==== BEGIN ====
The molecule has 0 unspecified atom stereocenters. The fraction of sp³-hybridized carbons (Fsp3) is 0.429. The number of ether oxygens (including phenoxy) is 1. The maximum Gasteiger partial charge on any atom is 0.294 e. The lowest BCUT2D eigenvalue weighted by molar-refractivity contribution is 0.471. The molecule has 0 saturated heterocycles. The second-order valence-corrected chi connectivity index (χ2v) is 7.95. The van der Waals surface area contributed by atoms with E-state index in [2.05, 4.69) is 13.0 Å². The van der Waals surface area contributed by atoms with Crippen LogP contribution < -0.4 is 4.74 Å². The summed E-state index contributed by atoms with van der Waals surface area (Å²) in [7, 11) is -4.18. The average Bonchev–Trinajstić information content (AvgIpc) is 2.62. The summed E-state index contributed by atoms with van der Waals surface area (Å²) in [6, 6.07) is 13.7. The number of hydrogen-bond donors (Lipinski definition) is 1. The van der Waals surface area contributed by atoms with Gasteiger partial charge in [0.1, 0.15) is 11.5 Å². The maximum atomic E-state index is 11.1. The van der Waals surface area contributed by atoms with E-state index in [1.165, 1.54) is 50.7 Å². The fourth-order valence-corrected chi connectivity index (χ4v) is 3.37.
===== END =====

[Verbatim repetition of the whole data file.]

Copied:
The molecule has 0 unspecified atom stereocenters. The fraction of sp³-hybridized carbons (Fsp3) is 0.429. The number of ether oxygens (including phenoxy) is 1. The maximum Gasteiger partial charge on any atom is 0.294 e. The lowest BCUT2D eigenvalue weighted by molar-refractivity contribution is 0.471. The molecule has 0 saturated heterocycles. The second-order valence-corrected chi connectivity index (χ2v) is 7.95. The van der Waals surface area contributed by atoms with E-state index in [2.05, 4.69) is 13.0 Å². The van der Waals surface area contributed by atoms with Crippen LogP contribution < -0.4 is 4.74 Å². The summed E-state index contributed by atoms with van der Waals surface area (Å²) in [7, 11) is -4.18. The average Bonchev–Trinajstić information content (AvgIpc) is 2.62. The summed E-state index contributed by atoms with van der Waals surface area (Å²) in [6, 6.07) is 13.7. The number of hydrogen-bond donors (Lipinski definition) is 1. The van der Waals surface area contributed by atoms with Gasteiger partial charge in [0.1, 0.15) is 11.5 Å². The maximum atomic E-state index is 11.1. The van der Waals surface area contributed by atoms with E-state index in [1.165, 1.54) is 50.7 Å². The fourth-order valence-corrected chi connectivity index (χ4v) is 3.37.